The date was December 17, 1790. José Damián Ortiz de Castro was called over to a trench being dug as part of the renovations to Mexico City’s Plaza Principal now known as the Zócalo. Viceroy Juan Vicente de Güemes had charged Ortiz with overseeing one of the largest revitalization efforts in colonial Mexico City. The viceroy ordered to be built a series of drains, sewers and sidewalks and other improvements to modernize the aging capital of New Spain, which at that point had been occupied by the Spanish for 270 years. Ortiz, a seasoned architect from Puebla, had distinguished himself as the designer of the towers of Mexico City’s Metropolitan Cathedral and he was also the architect who created the Casa de Moneda or the Mexican Mint. On that chilly day in December, Ortiz was amazed at what the workers in the Plaza Principal had uncovered. Before him lay a gigantic carved stone, measuring some twelve feet across. Workers brushed away the dirt and some recognized the face on the stone staring back at them. It was Tonatiuh, the ancient Aztec god of the sun. It took much time and effort to unearth the basalt monolith which was over three feet thick and weighed over 54,000 pounds. From an upstairs window at the viceregal palace, the viceroy himself watched with curiosity as the workers struggled with their ropes and pulleys to get the stone out of the ground. In the meantime, the king’s representative in Mexico City called on the expertise of a man named Antonio de León y Gama, one of the realm’s prime intellectuals known for his deep understanding of astronomy and mathematics as well as his knowledge of pre-Hispanic cultures and civilizations. When Antonio de León y Gama saw the gigantic Aztec artifact, he assumed it was a calendar and hence the stone got its name, “The Aztec Calendar Stone.” Although there are some calendrical references on the carving, it is not an actual Aztec calendar, and is more accurately described as “The Aztec Sun Stone.”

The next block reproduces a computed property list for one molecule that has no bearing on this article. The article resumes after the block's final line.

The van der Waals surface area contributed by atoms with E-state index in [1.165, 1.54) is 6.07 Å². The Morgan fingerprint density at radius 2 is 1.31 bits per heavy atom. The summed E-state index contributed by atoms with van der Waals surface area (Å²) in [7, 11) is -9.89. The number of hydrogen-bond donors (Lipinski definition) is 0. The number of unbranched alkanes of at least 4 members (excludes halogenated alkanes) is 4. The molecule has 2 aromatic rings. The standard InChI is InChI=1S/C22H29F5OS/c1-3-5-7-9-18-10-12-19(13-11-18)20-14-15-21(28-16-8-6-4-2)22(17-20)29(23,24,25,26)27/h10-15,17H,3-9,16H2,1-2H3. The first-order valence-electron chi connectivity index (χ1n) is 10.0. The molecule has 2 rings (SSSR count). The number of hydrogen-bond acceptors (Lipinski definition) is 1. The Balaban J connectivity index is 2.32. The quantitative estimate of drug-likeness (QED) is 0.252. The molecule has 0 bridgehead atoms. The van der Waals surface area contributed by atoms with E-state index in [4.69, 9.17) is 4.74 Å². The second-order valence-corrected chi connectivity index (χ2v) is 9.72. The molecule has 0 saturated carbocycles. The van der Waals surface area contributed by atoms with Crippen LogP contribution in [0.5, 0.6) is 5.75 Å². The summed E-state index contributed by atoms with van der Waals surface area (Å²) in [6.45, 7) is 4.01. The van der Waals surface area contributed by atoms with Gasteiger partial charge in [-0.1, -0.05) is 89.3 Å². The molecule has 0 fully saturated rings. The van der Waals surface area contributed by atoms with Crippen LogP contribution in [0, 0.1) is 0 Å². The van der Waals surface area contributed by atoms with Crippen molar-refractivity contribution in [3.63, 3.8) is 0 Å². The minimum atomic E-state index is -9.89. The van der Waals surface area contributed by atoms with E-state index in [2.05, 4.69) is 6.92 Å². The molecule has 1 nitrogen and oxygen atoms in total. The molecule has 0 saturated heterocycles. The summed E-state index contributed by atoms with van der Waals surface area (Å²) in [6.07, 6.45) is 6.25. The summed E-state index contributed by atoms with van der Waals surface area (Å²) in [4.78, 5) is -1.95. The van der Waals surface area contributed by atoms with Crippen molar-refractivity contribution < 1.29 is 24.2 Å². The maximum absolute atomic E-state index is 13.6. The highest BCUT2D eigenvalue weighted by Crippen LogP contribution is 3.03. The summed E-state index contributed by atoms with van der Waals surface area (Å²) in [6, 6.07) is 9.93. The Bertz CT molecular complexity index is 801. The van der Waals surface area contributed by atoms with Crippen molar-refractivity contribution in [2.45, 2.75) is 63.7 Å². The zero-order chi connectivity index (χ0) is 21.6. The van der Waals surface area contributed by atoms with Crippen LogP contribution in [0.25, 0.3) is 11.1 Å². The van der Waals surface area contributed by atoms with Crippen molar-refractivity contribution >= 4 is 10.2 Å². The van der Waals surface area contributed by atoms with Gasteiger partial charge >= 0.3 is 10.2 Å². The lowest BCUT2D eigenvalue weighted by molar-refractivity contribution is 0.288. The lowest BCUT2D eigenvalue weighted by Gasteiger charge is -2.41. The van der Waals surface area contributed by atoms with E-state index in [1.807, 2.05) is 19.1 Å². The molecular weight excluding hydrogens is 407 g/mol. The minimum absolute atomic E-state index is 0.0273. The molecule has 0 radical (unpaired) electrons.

The Aztec Sun Stone is arguably the most famous and most recognized piece of ancient Mexican art, and its history did not begin or end in December of 1790. Researchers are certain that the monolith was carved sometime during the reign of Montezuma II, which would place its creation somewhere between 1502 and 1520. The stone was displayed in public when the Spanish arrived at the Aztec capital of Tenochtitlán in 1519. Franciscan Friar Juan de Torquemada described the sourcing of the stone in his written adaptations of oral histories told to him two generations after the Spanish Conquest. According to Torquemada, Emperor Montezuma ordered that a large slab of stone be brought from a place called Tenanitla, which in Nahuatl means, “walled-in place,” due to the solidified volcanic lava flow from the Xitle volcano nearby. Today, Tenanitla is the San Ángel neighborhood of Mexico City. It took thousands of men to drag the stone some 12 miles from Tenanitla to the heart of the Aztec capital and at one point in its journey the gigantic stone fell through the bridge at Xoloco. No one knows who carved this stone, how long it took or why it was even made in the first place. Some researchers claim that the work is unfinished, which lead some to believe that it was still being carved when Cortés and the conquistadors arrived at the capital. After the subjugation of the Aztecs, there is record of the carved stone being moved to the outside of the Templo Mayor before the Spanish destroyed the temple. Some early colonial sources make mention of the stone, saying that it was placed face up in the Plaza Principal after the destruction of the main buildings in the central part of the city. Perhaps the Spaniards could not destroy this beautiful artifact, or maybe they just didn’t know what to do with it. According to the Dominican friar Diego Durán in his book, The History of the Indies of New Spain, sometime in the 1560s, the archbishop of Mexico, Alonso de Montúfar y Bravo, ordered that the Sun Stone be buried, “so that the memory of the ancient sacrifice that was made there would be lost.” And it was lost for well over 200 years until that day in December of 1790 when it was unearthed by the workmen digging a trench.